American Recordings

Johnny Cash

American Records, 1994

http://www.johnnycash.com

REVIEW BY: Curtis Jones

ORIGINALLY PUBLISHED: 08/04/2014

Johnny Cash’s long career was filled with ups and downs.  Starting out in the same studio in Memphis as Elvis Presley, he produced a string of hits before faltering in the 1960s.  He regrouped in the late ‘60s and early ‘70s with a successful television variety show and some commercially and critically positive music. But for a long time through the ‘70s and ‘80s, he dealt with a lifelong prescription drug addiction and musical complacency. As a result, Cash had difficulty finding traction, so much so that in the ‘80s he was dropped by Columbia Records and took on a heavy touring schedule to pay the bills.

But in 1993, Rick Rubin of American Recordings, a label more familiar to heavy metal and hip-hop artists, wanted Cash to come on board. The result of his relationship with Rubin was a string of successful recordings that stretched nearly 20 years beyond his life span and provided the career resurgence that Johnny Cash craved – and needed.my_heart_sings_the_harmony_web_ad_alt_250

The first of these recordings with Rubin was the stripped-down, bare bones, American Recordings, which was recorded in Rubin’s living room with Cash singing the lead vocal accompanied only by his own Martin guitar.  The simplicity of the performance and the song selections, along with Cash’s aging yet strong and clear voice, make for an almost surreal listening experience.  Cash’s style, bereft of reverb, mariachi horns or over production, is a solid offering.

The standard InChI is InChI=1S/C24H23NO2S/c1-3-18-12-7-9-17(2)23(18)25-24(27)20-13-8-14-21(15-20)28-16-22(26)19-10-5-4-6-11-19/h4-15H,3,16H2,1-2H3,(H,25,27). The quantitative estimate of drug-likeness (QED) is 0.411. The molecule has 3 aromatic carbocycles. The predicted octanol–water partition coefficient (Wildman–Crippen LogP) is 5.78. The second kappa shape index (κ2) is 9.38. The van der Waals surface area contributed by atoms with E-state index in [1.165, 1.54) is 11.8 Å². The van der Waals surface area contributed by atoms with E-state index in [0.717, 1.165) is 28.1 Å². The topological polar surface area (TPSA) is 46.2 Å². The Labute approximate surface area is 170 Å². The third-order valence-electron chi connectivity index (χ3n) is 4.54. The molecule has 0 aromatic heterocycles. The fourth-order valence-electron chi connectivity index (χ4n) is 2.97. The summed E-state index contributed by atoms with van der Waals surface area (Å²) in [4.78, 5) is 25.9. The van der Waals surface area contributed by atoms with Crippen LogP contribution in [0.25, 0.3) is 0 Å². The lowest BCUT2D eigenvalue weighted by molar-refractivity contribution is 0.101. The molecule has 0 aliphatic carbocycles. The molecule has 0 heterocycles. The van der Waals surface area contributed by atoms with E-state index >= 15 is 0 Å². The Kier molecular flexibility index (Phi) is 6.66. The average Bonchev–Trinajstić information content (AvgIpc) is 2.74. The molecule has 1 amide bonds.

High points for the album are the consummate murder ballad “Delia’s Gone,” the original “Drive On,” “Oh, Bury Me Not (Introduction: A Cowboy's Prayer),” and “Tennessee Stud” are just classic Cash. “Down There by the Train” touches on Cash’s spiritual side along with Kris Kristofferson’s “Why Me Lord,” although the latter drags somewhat. Other tunes like “The Beast In Me” and “Bird On A Wire” also drag, which is really a facet of the production decision.  With such songs, often there are musical breaks and changes that can keep a song fresh as it progresses. Stripped bare of those elements, a song performed straight with a guitar can feel unimpressive. “The Man Who Couldn't Cry” is the final tune, performed live, and holds true to Cash’s choice to offer humorous songs from time to time. This one he does well. The two live tracks, “Tennessee Stud” and “The Man Who Couldn't Cry” were recorded at Johnny Depp’s Viper Room in Los Angeles. Rubin had to push Cash to do these since he had grown unaccustomed to performing solely on his own, but as we can hear, he pulled it off with success. 

The best part about American Recordings is that it kicked off an incredibly successful stage in Cash’s career. Rather than going out with a whimper or in stagnation as so many aging entertainers have done, Johnny Cash gave himself a powerful exit and a new generation of fans.

Rating: B+

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